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Libertarian Legal Theory and Private Protection Agencies

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EvilSocialistFellow Posted: Sun, Feb 6 2011 10:59 AM


Looking for articles (i.e. not 600 page long books) that outline how the law courts and protection agencies would operate when privatised.


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^ The Private Production of Defense by Hans-Hermann Hoppe

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Nielsio replied on Sun, Feb 6 2011 11:32 AM



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MaikU replied on Sun, Feb 6 2011 11:39 AM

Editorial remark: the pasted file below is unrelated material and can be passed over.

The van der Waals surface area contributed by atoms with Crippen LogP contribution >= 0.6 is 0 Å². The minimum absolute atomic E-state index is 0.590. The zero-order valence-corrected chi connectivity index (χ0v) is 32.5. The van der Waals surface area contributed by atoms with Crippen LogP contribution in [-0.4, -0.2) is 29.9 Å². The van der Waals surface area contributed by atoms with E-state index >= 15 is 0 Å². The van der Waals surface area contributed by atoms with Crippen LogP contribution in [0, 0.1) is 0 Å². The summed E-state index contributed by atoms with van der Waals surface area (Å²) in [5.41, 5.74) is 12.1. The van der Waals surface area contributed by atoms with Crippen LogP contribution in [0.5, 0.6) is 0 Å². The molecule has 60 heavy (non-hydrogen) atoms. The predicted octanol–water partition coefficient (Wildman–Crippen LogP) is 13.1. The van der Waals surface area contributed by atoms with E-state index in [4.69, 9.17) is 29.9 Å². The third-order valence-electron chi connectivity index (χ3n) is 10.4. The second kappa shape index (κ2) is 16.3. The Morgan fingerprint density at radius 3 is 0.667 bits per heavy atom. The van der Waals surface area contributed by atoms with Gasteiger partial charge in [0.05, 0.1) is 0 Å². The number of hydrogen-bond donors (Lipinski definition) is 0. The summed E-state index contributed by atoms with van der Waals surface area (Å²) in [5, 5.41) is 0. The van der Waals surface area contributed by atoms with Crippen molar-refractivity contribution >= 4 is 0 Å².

Matticus Rex:

^ The Private Production of Defense by Hans-Hermann Hoppe




"Dude... Roderick Long is the most anarchisty anarchist that has ever anarchisted!" - Evilsceptic

(english is not my native language, sorry for grammar.)

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Section I: Theory of Private Property Anarchism

    2. Police, Law, and the Courts—Murray Rothbard
    3. The Machinery of Freedom: Guide to a Radical Capitalism (excerpt)—David Friedman
    4. Market for Liberty (excerpt)—Morris and Linda Tannehill
    5. Pursuing Justice in a Free Society: Crime Prevention and the Legal Order—Randy Barnett
    6. Capitalist Production and the Problem of Public Goods—Hans Hoppe
    7. National Defense and the Public-Goods Problem—Jeffrey Rogers Hummel and Don Lavoie
    8. Defending a Free Nation—Roderick Long
    9. The Myth of the Rule of Law—John Hasnas

Section II: Debate

    10. The State—Robert Nozick
    11. The Invisible Hand Strikes Back—Roy A. Childs